Amid all the Republican moaning about “cancel culture,” they sure do a lot of cancellation, as even a cursory view of the legislative agenda illustrates.

See the House Education Committee this morning:


It includes HB 1816 by Rep. Aaron Pilkington that specifies which flags schools may fly (they MUST fly a U.S. and state flag and otherwise may only fly a school or county flag, lest some decide to fly a rainbow flag or something, the bill says.) THE BILL PASSED.

More pernicious is HB 1592 by Rep. Mark Lowery, dishonestly labeled a “student protection act.” It’s more anti-abortion legislation, prohibiting any connection, even unpaid, between a school and an agency or health professional who might refer a girl for an abortion or provide one. It targets the possibility of Planned Parenthood talking to students about sex education, birth control and sexual issues. There’s no good reason Planned Parenthood should be allowed in schools because it also provides abortion, Jerry Cox said in supporting the legislation. Lowery called it an  “insidious practice.” In response to a question, he said an employee of Planned Parenthood, if a parent in the school, couldn’t volunteer to help in the school. Rep. Fred Love (D-Little Rock) said it was harmful to children to take sex education out of the schools. THE BILL PASSED.


HB 1831 (Berry, with assistance from AG Rutledge) requires schools to play the National Anthem daily and at every sporting event (at least once if multiple events on the same day). Sanctioned versions and performers only. It didn’t come up today.

HB 1830 (Dotson) to create religious free speech zones in schools and a way for proselytizing to occur in school events by students speaking “voluntarily.” Opponents said it would prevent teachers from stopping hateful speech by students. THE BILL PASSED.


HB 1701 (the abominable Mary Bentley) to require the teaching of creationism K-12. THE BILL PASSED.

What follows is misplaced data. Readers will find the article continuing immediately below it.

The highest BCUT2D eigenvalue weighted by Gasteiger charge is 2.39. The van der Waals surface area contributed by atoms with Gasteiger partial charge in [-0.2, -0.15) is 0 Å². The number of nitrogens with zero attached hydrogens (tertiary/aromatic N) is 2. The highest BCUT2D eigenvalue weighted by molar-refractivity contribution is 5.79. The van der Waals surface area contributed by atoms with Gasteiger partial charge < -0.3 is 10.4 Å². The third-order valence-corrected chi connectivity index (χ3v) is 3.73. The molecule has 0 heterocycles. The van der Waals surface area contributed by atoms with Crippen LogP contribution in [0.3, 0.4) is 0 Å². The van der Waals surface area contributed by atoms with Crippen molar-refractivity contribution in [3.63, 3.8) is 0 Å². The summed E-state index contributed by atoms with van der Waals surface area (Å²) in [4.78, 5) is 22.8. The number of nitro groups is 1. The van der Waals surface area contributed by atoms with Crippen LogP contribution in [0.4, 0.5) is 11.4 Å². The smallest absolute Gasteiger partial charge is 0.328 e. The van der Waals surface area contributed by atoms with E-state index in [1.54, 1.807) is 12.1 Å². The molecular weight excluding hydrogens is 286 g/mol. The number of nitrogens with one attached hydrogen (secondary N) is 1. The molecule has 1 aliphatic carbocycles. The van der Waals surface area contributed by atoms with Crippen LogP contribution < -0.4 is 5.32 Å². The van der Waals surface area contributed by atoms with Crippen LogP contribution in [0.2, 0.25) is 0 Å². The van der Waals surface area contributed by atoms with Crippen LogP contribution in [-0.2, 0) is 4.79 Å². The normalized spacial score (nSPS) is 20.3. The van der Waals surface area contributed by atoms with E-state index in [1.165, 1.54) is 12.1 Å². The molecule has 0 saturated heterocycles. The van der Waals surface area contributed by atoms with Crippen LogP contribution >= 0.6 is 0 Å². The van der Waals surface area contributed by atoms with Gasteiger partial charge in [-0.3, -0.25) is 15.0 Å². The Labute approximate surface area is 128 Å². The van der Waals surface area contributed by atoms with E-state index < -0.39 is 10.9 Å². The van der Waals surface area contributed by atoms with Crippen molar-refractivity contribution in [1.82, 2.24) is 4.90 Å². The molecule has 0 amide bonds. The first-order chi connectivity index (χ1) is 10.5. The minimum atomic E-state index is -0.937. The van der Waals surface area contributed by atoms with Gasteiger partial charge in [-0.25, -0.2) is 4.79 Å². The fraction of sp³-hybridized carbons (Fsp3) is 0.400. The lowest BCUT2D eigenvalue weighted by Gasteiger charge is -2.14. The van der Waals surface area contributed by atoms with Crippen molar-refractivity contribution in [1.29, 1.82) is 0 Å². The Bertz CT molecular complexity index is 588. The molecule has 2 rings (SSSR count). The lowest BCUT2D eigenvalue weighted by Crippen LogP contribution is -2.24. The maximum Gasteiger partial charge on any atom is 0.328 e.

HB 1749  (Bentley again) to make it illegal for schools to refer to transgender children by their real names and sex. She amended the bill to protect this cruel treatment of children by cloaking it as First Amendment protection of freedom of religion and saying a teacher may not be required to refer to a student by a preferred pronoun or title but the student may use the name and gender on that year’s registration form (though the bill doesn’t currently say this). She pitched the bill as teacher relief and protection. She claims students are changing their names two or three times a year, stressing out teachers who fear using an incorrect pronoun. She cited an Ohio case of a college professor who couldn’t be punished for refusing to use a pronoun fitting a student. The case didn’t say the teacher could use a different name. Bentley claimed “numerous” teachers in her rural school district had concerns about this issue. She agreed with questioning by Rep. Megan Godfrey that the bill would protect teachers who incorrectly misgendered students. Godfrey contends a federal case supports that. That is an oversimplification of the Ohio case. Rep. Reginald Murdock disputed whether teachers were concerned about this. Not one has come to him, he said. Opponents said the bill was insensitive and harmful and would create a hostile classroom environment. It also violated Title IX of federal law, a transgender lawyer said. Rep. Fred Love said the bill didn’t respect students and protected intentional disrespect of them by teachers. A tearful Rep. Megan Godfrey, who’s been a teacher, will embolden teachers to mistreat students. THE BILL PASSED. 11-6 roll call vote.

Bottom line: The Arkansas legislature WILL decide what speech is acceptable and what is not.

PS: over in Senate committee today, Trent Garner has a bill to prohibit state business with entities that “promote divisive concepts.” Which Garner knows when he sees them.